Back in our script tag we can define this onSubmit function. It will take the username and call the GitHub API to get a list of repositories (it will return the first 30 repositories, so you’ll need to paginate if you want to get all of them, but we’ll leave that for now):

async function onSubmit() { const url = `${usernameInputField}/repos`; const response = await fetch(url); const repositories = await response.json(); console.log('loaded repositories', repositories)

Once we have these repositories, we want to list them on the page and allow the user to search for a given repository. Rather than do this all in the App.svelte component, let’s create a new component called Search.svelte. It will take the list of repositories and provide an input for the user to search for the repository they’re after.

Create a new file in the existing directory called Search.svelte. I like to start my components with a small amount of boilerplate just to check I’ve got everything set up:

</script> <style>
</style> <p>Search component</p>

Then when I render this component on the page, I’ll be able to tell if it’s rendering correctly.

Passing Props between Components and Conditional Rendering

The search component will take the list of our fetched repositories as a property. To declare that a component takes a property, we declare a variable that’s exported. In Search.svelte, add this line to the <script> portion of the component:

export let repositories;

You could also initiate it to a value if you want to set a default, should the parent not pass it in. This may look a little odd, and it does take a bit of getting used to, because you’re not really exporting the variable in the traditional ES modules sense, but more declaring that you expect your parent component to pass some repositories in.

We want to render our new Search.svelte component but only when the user has submitted the form and we have fetched repositories. Svelte’s templating has support for conditional rendering, in the form of #if blocks. This might take some getting used to if you’re a React user, because you don’t use regular JS conditionals like you do in JSX, but rather you use the Svelte templating language.

Any HTML that we want conditionally rendered can be put inside an #if block:

{#if someCondition} <p>someCondition is true!</p>

We can create a repositories variable in App.svelte that defaults to undefined, and then when we load the repositories we’ll set it to that list of fetched repositories. We can then render Search.svelte only when we have those repositories. Update App.svelte so it looks like so:

let usernameInputField = "";
let repositories = undefined; async function onSubmit() { const url = `${usernameInputField}/repos`; const response = await fetch(url); repositories = await response.json();

By moving the repositories variable outside of the function, it’s available throughout our component and we can refer to it in our template too. Let’s also update App.svelte and import our Search component. Add this to the top of the JavaScript in App.svelte:

import Search from './Search.svelte'

Once a component is imported, we can render it in our template. Let’s make our template render the Search component when we’ve fetched the repositories:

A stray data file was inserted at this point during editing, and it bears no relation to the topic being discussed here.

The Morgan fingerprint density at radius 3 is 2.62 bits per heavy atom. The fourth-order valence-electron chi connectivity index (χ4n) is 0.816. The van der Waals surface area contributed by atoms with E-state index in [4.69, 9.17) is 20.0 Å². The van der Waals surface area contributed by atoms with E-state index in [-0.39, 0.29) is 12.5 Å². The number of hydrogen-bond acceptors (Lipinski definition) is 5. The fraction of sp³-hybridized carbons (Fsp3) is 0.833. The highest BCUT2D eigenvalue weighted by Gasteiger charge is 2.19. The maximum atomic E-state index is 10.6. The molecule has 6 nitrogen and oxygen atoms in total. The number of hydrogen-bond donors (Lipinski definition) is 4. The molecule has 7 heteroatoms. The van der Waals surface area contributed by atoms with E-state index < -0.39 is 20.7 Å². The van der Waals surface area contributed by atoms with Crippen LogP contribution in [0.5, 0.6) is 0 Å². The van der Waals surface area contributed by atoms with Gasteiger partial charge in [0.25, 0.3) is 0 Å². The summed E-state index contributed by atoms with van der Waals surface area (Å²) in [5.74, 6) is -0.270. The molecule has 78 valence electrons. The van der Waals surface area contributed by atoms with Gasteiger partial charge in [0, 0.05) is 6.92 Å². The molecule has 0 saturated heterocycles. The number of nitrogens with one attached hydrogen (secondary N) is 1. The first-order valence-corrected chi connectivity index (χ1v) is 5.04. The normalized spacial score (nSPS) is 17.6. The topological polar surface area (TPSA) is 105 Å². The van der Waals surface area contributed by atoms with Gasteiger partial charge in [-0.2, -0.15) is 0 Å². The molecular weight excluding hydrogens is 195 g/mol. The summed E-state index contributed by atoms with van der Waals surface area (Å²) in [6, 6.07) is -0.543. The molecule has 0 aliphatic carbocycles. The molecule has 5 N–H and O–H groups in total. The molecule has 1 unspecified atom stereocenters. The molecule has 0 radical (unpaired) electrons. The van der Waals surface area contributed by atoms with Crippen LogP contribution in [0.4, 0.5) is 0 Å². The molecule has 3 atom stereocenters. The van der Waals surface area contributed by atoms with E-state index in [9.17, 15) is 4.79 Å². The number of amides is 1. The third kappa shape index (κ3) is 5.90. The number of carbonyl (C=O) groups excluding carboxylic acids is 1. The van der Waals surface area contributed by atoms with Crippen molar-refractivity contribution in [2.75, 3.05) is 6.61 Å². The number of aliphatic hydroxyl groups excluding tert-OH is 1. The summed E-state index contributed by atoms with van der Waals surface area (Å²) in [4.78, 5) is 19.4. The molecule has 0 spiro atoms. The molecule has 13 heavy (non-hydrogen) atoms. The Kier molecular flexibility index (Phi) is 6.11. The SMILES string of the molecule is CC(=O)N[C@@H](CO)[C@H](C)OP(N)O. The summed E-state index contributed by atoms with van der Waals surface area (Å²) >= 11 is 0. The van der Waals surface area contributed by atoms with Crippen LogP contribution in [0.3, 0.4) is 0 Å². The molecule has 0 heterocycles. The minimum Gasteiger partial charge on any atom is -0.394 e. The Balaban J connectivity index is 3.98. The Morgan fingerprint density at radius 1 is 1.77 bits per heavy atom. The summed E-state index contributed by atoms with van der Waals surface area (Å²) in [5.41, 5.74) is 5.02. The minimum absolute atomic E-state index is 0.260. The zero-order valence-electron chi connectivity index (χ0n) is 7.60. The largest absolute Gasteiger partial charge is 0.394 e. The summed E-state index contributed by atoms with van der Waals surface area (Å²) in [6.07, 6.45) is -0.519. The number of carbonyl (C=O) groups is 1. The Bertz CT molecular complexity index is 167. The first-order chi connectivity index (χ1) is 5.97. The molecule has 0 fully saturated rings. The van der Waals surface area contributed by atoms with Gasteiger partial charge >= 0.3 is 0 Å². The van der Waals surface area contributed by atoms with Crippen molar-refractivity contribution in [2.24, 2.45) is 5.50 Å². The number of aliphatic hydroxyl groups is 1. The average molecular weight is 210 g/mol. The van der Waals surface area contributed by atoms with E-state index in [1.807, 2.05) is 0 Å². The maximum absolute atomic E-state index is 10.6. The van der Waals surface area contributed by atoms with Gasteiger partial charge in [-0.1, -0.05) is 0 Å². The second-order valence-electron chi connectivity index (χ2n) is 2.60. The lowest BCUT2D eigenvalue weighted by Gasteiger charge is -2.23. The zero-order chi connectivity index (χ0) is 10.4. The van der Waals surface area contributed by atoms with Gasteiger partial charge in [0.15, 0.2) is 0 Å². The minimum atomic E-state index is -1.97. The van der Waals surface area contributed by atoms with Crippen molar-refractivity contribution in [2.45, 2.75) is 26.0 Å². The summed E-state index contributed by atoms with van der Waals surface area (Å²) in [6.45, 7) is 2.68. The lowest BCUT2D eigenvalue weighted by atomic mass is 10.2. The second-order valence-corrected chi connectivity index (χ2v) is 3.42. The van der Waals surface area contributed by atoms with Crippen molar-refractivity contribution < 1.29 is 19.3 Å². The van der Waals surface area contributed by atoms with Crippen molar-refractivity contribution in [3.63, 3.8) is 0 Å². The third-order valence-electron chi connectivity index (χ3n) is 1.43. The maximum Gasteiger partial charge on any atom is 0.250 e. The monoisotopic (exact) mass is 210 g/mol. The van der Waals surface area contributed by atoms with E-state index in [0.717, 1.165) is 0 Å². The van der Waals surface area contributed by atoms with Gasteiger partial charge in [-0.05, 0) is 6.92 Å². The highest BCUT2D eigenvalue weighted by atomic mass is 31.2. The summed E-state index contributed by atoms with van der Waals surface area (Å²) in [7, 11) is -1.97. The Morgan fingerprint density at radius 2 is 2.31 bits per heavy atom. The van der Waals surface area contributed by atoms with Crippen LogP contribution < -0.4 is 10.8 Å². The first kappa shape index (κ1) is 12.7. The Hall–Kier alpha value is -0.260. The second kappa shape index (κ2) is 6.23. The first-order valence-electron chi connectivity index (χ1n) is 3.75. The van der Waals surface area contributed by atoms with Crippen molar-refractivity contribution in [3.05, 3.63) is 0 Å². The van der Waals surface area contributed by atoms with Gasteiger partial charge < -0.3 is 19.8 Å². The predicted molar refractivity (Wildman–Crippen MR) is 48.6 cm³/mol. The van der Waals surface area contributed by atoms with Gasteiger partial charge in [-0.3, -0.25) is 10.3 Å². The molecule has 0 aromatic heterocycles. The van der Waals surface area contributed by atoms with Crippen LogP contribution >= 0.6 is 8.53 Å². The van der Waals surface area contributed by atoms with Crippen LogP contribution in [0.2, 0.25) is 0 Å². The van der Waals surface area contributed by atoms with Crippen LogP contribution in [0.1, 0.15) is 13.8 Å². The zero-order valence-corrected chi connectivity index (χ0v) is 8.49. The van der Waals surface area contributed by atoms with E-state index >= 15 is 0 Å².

<main> <form on:submit|preventDefault={onSubmit}> </form> {#if repositories} <Search repositories={repositories} /> {/if}

Creating a component and passing props into it will look very familiar if you’ve used JSX before. Svelte allows for one further shortcut though. Take this code:

<Search repositories={repositories} />

We can turn this into:

<Search {repositories} />

When the prop name and the variable you want to pass as the prop have the same name, you can omit the first part and pass the variable wrapped in a pair of braces. This is a nice shortcut that cuts down typing!

Now, if you load up the app, type in a username and hit enter, you should see the “Search component” text rendered on the page. Now we’ve got this working, we’re ready to dive in and get those repositories listed and allow the user to filter them.

Each Loops in Svelte

To loop over our repositories, we can use #each blocks, which take an array and output some HTML for each item that’s in the array.

Within Search.svelte, add a loop that will output the name of every repository we found. Remember that in a Svelte template, much like JSX, we use {} to insert dynamic content into the HTML. Search.svelte should now look like this:

<script> export let repositories;
</script> <style>
</style> {#each repositories as repository}{}{/each}

The output is messy, but if you load the app you should see a big list of all the repositories we found. Let’s get this looking a bit cleaner, before we do anything else. Feel free to use your own CSS here, but this is the code I end up with and how it looks:

List of repositories

<script> export let repositories;
</script> <style> ul { list-style: none; margin: 0; padding: 0; } li { padding: 10px 5px; } li:nth-child(odd) { background-color: lightblue; } code { display: block; }
</style> <ul> {#each repositories as repository} <li><strong>{}</strong> <code>{repository.url}</code></li> {/each}

This is one area where Svelte really shines for me out of the box: all the CSS in a Svelte component is scoped by default to that component. So I can style the elements directly without worrying that those styles will then impact other matching elements outside of this component.

That doesn’t mean I don’t use classes, or IDs, or other selectors to be precise about the elements I’m styling in my Svelte component, but it’s great that I don’t have to worry about global styles by default. As an added bonus, if I write some CSS that becomes unused, Svelte will highlight it for me. Because CSS is scoped to just the component, Svelte can confidently detect unused CSS and prompt you to remove it.

Searching for Repositories

Let’s add a search box to Search.svelte so we can allow the user to search for names of repositories. Just like with the form where we asked the user for a GitHub username, we’ll bind the value to a variable so it updates automatically as the user types. I’ve also added some extra styling and CSS just to make things look nicer (feel free to change the styling to suit your preferences):

<script> export let repositories; let userSearchTerm = "";